Divorce is a heartbreaking reality for over 600,000 couples in the United States each year. Splitting up your marriage is not only emotionally troublesome but financially disruptive as well. The cost of a divorce can range from under $500 for an amicable do-it-yourself divorce to over $20,000, including attorney fees, for a divorce that goes to trial to resolve contested issues.
However, the costs of divorce go beyond the divorce filing fee and lawyer expenses. Untangling the finances of two people can take considerable time and money. Divorce proceedings can be time-consuming and costly, so prepare your finances with these tips.
1. Gather Your Financial Statements
As you prepare for the legal process of divorce, gather current and past financial statements to see a complete picture of your shared and individual accounts. You can save time and money by having important information handy when your lawyer asks for it. Standard documents you may need to provide include:
- Assets: Checking, savings and investment account statements for the past year
- Retirement plan accounts: Current statements for IRAs, 401k plans or pensions
- Property: List of assets, including real estate, vehicles, boats and trailers, that accumulated before and during your marriage
- Debts: Statements and balances for all debts, including mortgages, auto loans, personal loans, credit cards and lines of credit
- Taxes: Past three years of income tax returns
2. Document Your Assets
One of the primary functions of a legal divorce is determining how assets are distributed between both parties. As such, it's wise to create an inventory of joint and individually owned assets, including receipts and videos or pictures for each item if possible.
Make a note if assets are solely owned by you or shared with your spouse and if you are willing to part with specific items. Assign a value to each asset, including your home, car or business. You may need to hire a professional appraiser to determine the accurate value of an asset.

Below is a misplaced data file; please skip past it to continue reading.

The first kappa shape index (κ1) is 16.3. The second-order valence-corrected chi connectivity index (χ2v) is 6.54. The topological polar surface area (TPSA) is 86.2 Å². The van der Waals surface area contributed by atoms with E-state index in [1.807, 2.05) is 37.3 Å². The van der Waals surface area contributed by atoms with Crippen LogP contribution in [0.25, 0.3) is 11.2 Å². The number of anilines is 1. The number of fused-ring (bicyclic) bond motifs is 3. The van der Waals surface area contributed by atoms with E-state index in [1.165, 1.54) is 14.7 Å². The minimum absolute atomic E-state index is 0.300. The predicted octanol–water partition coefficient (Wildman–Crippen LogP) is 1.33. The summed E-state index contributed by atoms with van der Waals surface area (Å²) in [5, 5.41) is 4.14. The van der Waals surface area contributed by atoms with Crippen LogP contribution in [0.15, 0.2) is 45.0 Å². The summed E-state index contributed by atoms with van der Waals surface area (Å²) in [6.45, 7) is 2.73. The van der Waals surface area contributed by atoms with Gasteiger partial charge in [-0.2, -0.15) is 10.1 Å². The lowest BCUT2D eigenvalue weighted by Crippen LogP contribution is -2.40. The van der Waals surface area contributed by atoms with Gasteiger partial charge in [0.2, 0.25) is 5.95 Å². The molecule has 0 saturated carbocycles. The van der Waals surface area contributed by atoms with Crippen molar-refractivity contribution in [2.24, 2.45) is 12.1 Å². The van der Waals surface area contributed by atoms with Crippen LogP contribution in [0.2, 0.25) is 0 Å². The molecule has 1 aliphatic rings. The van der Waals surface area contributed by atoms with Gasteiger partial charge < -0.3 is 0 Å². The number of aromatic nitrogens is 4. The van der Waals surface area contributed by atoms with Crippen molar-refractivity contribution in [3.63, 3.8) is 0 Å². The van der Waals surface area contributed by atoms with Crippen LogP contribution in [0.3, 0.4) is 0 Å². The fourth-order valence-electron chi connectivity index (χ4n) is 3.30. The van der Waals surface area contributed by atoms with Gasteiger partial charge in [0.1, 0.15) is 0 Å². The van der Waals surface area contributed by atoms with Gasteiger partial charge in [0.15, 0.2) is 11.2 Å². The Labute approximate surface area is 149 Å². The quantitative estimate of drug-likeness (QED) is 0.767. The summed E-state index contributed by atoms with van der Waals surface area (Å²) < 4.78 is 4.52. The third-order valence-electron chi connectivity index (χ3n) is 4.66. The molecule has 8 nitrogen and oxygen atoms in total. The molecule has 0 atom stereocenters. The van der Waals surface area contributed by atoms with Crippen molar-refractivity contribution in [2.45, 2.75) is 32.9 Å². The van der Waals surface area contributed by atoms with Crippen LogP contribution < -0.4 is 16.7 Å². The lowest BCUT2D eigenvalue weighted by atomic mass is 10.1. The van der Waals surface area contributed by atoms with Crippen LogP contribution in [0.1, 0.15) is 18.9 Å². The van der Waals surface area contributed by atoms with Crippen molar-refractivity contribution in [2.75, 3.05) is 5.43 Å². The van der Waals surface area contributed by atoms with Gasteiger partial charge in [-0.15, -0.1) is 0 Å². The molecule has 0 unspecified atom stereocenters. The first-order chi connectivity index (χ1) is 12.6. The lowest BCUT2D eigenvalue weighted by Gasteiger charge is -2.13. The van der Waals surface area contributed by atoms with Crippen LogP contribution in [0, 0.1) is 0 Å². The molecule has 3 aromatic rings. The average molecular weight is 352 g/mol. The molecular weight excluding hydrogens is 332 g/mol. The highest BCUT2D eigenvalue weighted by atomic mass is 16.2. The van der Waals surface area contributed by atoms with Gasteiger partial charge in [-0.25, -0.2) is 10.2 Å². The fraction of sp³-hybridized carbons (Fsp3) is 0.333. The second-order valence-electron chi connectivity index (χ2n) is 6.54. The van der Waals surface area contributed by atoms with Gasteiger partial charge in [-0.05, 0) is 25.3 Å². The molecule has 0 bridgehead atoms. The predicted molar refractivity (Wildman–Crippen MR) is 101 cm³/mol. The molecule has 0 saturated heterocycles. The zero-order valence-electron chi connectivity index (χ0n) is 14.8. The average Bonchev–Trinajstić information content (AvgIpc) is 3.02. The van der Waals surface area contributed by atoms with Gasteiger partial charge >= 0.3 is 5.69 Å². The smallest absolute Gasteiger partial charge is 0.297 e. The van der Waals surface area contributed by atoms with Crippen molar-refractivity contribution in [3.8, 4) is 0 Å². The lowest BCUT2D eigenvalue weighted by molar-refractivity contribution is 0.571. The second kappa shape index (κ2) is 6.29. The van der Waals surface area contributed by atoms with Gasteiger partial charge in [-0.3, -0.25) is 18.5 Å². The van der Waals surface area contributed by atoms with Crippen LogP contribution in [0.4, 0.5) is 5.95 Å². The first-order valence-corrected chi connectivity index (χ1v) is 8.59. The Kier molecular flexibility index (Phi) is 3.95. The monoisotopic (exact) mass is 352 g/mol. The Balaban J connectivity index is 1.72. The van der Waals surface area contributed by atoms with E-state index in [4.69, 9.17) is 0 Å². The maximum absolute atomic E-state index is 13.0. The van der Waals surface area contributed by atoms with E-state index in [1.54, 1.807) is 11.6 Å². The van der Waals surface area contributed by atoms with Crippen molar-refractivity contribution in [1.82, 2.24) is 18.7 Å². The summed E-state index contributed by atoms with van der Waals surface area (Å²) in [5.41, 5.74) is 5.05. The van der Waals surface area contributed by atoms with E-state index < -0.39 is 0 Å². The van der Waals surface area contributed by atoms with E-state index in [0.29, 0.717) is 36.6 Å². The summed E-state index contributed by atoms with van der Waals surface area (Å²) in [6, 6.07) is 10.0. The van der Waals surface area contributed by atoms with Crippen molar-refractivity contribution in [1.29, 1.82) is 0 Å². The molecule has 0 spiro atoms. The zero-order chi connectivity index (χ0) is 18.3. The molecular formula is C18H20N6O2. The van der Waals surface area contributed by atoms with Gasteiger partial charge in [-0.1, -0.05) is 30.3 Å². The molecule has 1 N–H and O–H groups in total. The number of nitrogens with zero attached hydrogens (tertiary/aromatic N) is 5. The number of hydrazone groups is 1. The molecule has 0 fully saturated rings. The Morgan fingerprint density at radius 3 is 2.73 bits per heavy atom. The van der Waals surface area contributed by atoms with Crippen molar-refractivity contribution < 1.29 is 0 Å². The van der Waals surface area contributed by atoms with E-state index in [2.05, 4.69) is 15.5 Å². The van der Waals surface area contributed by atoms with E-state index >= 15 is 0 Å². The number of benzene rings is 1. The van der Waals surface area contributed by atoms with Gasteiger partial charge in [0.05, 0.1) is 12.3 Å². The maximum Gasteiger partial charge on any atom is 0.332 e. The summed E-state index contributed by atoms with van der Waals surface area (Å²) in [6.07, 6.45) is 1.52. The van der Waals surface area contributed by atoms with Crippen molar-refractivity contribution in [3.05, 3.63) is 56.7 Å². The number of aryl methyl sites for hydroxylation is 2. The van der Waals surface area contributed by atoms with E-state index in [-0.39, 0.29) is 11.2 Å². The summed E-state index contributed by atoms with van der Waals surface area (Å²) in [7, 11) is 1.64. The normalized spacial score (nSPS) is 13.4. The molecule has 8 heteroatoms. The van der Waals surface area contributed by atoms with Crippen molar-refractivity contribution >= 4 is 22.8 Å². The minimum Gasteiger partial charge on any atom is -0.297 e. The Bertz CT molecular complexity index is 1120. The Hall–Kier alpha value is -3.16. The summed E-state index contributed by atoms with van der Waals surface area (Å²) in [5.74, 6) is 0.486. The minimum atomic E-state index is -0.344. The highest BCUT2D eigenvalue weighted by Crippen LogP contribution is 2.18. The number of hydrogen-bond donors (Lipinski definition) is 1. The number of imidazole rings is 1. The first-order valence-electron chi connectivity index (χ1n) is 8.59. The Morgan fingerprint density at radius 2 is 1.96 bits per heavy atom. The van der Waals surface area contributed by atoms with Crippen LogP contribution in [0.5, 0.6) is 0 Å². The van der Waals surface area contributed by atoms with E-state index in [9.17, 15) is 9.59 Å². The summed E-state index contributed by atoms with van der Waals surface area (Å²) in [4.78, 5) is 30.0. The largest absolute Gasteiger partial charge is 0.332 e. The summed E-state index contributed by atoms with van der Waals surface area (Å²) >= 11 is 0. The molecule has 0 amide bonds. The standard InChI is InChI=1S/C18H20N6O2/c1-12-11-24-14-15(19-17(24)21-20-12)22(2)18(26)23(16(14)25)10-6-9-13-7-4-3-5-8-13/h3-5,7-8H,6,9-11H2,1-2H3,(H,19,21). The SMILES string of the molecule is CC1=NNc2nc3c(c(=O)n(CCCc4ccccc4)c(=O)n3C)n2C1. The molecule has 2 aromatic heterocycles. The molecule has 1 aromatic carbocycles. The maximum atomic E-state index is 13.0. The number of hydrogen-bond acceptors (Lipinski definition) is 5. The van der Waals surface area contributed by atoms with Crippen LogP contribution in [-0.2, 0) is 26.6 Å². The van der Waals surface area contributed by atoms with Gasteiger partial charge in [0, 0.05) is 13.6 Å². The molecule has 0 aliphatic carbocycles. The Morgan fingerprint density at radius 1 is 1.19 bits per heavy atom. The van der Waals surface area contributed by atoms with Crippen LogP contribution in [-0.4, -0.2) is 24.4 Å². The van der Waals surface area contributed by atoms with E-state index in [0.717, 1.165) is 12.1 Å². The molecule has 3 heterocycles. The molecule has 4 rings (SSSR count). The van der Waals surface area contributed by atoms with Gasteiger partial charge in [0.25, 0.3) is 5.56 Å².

3. Find a Good Lawyer
While it's possible to reach an amicable divorce without a lawyer, a competent attorney can be helpful for most couples. Even if you don't plan on contesting multiple issues in court, a good lawyer can advise you of your rights and responsibilities and break down the legal jargon during the process, which can help you make more informed decisions regarding your future.
Seek references from your peers for reputable attorneys with experience practicing family law. Interview multiple attorneys before making a decision. Ideally, you'll find an attorney who will act as your advocate to protect you and help you achieve your goals.
4. Track Your Income and Expenses
The legal process of your divorce will determine how to split your joint assets and debts and whether to award spousal or child support. To help you present your case, your attorney will want to know how much you earn and the amount you spend on bills and other household expenses.
You may already be tracking your expenses as part of your budget, but if not, review your bank statements and other documents for information to create a tracking document. Your report should include your monthly and annual income and household bills, including food, transportation, child care, entertainment, home repairs, vacations and other expenses. Don't forget to look ahead and account for potential expenses in the future, like a child's extracurricular activities and school tuition.